We have found a marked seasonal effect on the backscatter echoes. The occurrence rate,average power,average line- of -sight velocity,and spectral widths are lower in summer than in winter. This might be related to the more intense photo ionization in summer,which leads to the suppression of density gradients. This is consis tent with the results of previous studies.5 ConclusionsIn this study,we present the statis tical characteris tics of ionospheric echoes based on the first two years’ observations of the Zhongshan radar. These include diurnal variations,seasonal variations,geomagnetic activity,and frequency dependence. The main results are summarized asfollows:
(1) Double peak structures can be observed for the diurnal variations of occurrence rate and average power,which are at 04-08 UT and 16-17 UT with a slight difference between the beams. The line- of -sight velocities for Beam 0 are mainly positive on the day side and negative on the night side,which is the opposite trend to that of Beam15. These variations correspond to the anti-sunward flow in the polar cap region and the sun ward flow in lower latitudes of the ionospheric convection map. The spectral widths on the day side are of ten higher than those on the night side,which is related to particle precipitation in the cusp region and Beam 0 has the most prominent peak with a value of 220 m·s-1 around 13 UT.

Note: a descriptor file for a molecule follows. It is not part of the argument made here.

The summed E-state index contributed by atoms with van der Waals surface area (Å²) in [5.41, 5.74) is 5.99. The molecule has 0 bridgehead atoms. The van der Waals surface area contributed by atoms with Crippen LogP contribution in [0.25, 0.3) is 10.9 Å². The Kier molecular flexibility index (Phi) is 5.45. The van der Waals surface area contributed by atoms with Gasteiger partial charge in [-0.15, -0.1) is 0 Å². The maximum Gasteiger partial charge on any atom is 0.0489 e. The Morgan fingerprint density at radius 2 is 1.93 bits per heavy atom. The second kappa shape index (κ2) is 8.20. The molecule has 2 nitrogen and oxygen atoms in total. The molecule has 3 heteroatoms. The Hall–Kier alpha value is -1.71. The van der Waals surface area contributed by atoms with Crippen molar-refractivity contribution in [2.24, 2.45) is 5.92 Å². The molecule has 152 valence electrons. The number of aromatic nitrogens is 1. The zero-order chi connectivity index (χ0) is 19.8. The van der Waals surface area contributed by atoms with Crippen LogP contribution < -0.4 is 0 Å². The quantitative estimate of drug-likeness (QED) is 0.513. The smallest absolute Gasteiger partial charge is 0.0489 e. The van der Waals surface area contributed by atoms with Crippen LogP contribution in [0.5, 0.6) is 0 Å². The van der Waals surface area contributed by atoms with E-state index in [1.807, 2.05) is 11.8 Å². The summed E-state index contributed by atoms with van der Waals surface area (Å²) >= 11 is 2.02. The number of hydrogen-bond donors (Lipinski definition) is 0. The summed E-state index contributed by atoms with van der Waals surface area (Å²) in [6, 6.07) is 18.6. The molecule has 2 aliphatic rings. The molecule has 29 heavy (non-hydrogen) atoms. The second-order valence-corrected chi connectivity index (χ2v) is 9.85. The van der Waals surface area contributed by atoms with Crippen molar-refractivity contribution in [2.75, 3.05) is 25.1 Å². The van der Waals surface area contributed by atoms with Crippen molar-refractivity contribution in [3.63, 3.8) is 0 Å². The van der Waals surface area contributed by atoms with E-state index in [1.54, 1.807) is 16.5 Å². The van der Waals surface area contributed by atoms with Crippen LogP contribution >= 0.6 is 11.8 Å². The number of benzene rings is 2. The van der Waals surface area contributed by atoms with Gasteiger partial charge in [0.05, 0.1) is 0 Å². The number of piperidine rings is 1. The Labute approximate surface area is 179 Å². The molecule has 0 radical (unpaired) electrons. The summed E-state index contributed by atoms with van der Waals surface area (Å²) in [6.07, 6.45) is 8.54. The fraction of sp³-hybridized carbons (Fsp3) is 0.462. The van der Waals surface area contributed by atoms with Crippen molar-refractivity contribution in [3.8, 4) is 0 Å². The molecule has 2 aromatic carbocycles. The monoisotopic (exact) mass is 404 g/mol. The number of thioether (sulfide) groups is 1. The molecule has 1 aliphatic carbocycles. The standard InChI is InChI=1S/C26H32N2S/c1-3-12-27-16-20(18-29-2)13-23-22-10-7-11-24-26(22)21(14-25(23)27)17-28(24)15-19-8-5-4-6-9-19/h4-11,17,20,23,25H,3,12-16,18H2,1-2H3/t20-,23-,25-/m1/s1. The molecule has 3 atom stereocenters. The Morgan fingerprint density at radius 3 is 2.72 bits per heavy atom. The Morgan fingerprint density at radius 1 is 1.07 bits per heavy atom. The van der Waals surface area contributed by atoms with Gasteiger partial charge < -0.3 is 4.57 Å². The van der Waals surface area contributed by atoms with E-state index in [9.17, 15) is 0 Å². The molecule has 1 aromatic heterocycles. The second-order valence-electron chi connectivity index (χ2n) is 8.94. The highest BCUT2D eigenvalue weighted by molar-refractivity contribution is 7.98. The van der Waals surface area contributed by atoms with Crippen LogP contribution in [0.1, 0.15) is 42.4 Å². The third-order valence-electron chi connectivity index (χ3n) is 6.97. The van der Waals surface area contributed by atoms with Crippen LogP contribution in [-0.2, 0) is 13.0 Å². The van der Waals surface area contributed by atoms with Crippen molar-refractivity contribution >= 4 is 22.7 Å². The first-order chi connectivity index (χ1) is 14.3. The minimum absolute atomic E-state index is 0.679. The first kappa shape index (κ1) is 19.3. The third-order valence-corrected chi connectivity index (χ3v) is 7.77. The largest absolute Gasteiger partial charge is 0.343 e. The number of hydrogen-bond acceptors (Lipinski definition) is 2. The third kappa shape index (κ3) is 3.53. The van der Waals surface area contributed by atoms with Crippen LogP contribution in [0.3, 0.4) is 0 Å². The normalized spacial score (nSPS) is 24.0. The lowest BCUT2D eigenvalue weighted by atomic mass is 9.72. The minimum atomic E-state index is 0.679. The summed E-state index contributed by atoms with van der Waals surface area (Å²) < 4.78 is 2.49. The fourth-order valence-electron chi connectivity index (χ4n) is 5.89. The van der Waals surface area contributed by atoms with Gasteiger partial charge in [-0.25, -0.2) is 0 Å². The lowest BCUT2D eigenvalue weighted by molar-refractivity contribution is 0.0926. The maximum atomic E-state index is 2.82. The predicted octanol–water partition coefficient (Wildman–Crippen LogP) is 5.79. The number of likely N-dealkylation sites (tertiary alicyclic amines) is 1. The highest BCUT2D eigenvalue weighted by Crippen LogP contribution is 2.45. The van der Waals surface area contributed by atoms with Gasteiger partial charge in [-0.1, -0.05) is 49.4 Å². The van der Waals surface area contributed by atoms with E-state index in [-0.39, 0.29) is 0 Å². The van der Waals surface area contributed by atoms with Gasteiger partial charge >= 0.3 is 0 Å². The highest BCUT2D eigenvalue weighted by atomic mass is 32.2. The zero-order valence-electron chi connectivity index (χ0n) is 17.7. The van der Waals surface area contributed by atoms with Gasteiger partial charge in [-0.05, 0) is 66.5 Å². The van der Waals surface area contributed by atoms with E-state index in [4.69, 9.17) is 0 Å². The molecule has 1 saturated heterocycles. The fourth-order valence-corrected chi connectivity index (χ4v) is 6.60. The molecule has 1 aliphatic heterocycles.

(2) The seasonal variations are more obvious for the beams with larger numbers. The occurrence,the average power,the line- of -sight velocity,and the spectral widths are generally larger in the winter months than those in the summer months.
(3) The difference is significant for different geomagnetic activity levels for Beam 15. Generally,the occurrence rate decreases with geomagnetic activity on the day side and increases with it on the night side; this arises from the solar radiation and absorption difference in MLT under the conditions of different geomagnetic activity levels. The line of -sight velocities increase with increasing Kp,while the Doppler spectral widths decrease with increasing geomagnetic activity.
(4) Of the frequency bands from 9 to 17 MHz used in2010,9-10 MHz is the best operating frequency band,but this might vary under different conditions of solar and geomagnetic activity.
(5) The difference of occurrence between beams is related to the beam pointing direction,and the different regions that the radar can observe for different frequency radio waves,arises from the area in which the orthogonality condition between the wave vector and the Earth’s magnetic field is achieved.
The Zhongshan HF radar is an important component of SuperDARN,extending the coverage of the network in the polar cap region and the auroral regions in Antarctica.Further new dis coveries can be expected in the future.Acknowledgments This work was supported by the National Natural Science Foundation of China (Grant no. 41031064),the Ocean Public Welfare Scientific Research Project of China (Grant no. 201005017) and the Chinese Meridian Project,the Chinese Polar Environment Comprehensive Investigation & Assessment Programmes (Grant no. CHINARE 2012-02-03). Data were is sued by the Data-sharing Platform of Polar Science (http://www.chinare.org.cn) maintained by Polar Research Institute of Chinaand Chinese National Antarcic &Arcic Data Center.